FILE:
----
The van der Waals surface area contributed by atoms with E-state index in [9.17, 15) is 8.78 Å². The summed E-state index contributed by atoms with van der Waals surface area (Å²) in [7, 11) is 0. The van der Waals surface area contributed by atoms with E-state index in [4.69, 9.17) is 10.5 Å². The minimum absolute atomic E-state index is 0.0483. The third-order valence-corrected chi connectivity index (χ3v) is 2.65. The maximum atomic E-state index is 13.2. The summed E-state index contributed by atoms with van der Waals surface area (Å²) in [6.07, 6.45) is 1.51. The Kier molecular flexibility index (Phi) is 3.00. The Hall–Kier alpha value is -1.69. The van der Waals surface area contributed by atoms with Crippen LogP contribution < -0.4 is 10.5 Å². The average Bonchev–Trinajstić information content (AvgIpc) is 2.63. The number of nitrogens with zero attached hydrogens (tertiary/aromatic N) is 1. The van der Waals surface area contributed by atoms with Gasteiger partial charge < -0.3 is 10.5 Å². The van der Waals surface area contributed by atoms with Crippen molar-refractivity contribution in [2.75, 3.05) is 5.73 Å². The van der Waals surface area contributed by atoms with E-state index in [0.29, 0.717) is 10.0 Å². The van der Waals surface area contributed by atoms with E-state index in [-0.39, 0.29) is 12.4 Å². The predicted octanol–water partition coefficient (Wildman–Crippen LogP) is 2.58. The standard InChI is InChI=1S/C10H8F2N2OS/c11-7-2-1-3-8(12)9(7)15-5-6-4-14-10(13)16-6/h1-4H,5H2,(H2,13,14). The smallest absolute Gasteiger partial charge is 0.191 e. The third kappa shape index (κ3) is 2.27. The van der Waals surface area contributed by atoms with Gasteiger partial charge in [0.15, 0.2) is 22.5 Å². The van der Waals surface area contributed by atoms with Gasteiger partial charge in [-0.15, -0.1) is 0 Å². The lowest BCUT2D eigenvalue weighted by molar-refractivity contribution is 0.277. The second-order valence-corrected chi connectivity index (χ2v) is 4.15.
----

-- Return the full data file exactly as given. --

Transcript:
The van der Waals surface area contributed by atoms with E-state index in [9.17, 15) is 8.78 Å². The summed E-state index contributed by atoms with van der Waals surface area (Å²) in [7, 11) is 0. The van der Waals surface area contributed by atoms with E-state index in [4.69, 9.17) is 10.5 Å². The minimum absolute atomic E-state index is 0.0483. The third-order valence-corrected chi connectivity index (χ3v) is 2.65. The maximum atomic E-state index is 13.2. The summed E-state index contributed by atoms with van der Waals surface area (Å²) in [6.07, 6.45) is 1.51. The Kier molecular flexibility index (Phi) is 3.00. The Hall–Kier alpha value is -1.69. The van der Waals surface area contributed by atoms with Crippen LogP contribution < -0.4 is 10.5 Å². The average Bonchev–Trinajstić information content (AvgIpc) is 2.63. The number of nitrogens with zero attached hydrogens (tertiary/aromatic N) is 1. The van der Waals surface area contributed by atoms with Gasteiger partial charge < -0.3 is 10.5 Å². The van der Waals surface area contributed by atoms with Crippen molar-refractivity contribution in [2.75, 3.05) is 5.73 Å². The van der Waals surface area contributed by atoms with E-state index in [0.29, 0.717) is 10.0 Å². The van der Waals surface area contributed by atoms with E-state index in [-0.39, 0.29) is 12.4 Å². The predicted octanol–water partition coefficient (Wildman–Crippen LogP) is 2.58. The standard InChI is InChI=1S/C10H8F2N2OS/c11-7-2-1-3-8(12)9(7)15-5-6-4-14-10(13)16-6/h1-4H,5H2,(H2,13,14). The smallest absolute Gasteiger partial charge is 0.191 e. The third kappa shape index (κ3) is 2.27. The van der Waals surface area contributed by atoms with Gasteiger partial charge in [0.15, 0.2) is 22.5 Å². The van der Waals surface area contributed by atoms with Gasteiger partial charge in [-0.15, -0.1) is 0 Å². The lowest BCUT2D eigenvalue weighted by molar-refractivity contribution is 0.277. The second-order valence-corrected chi connectivity index (χ2v) is 4.15.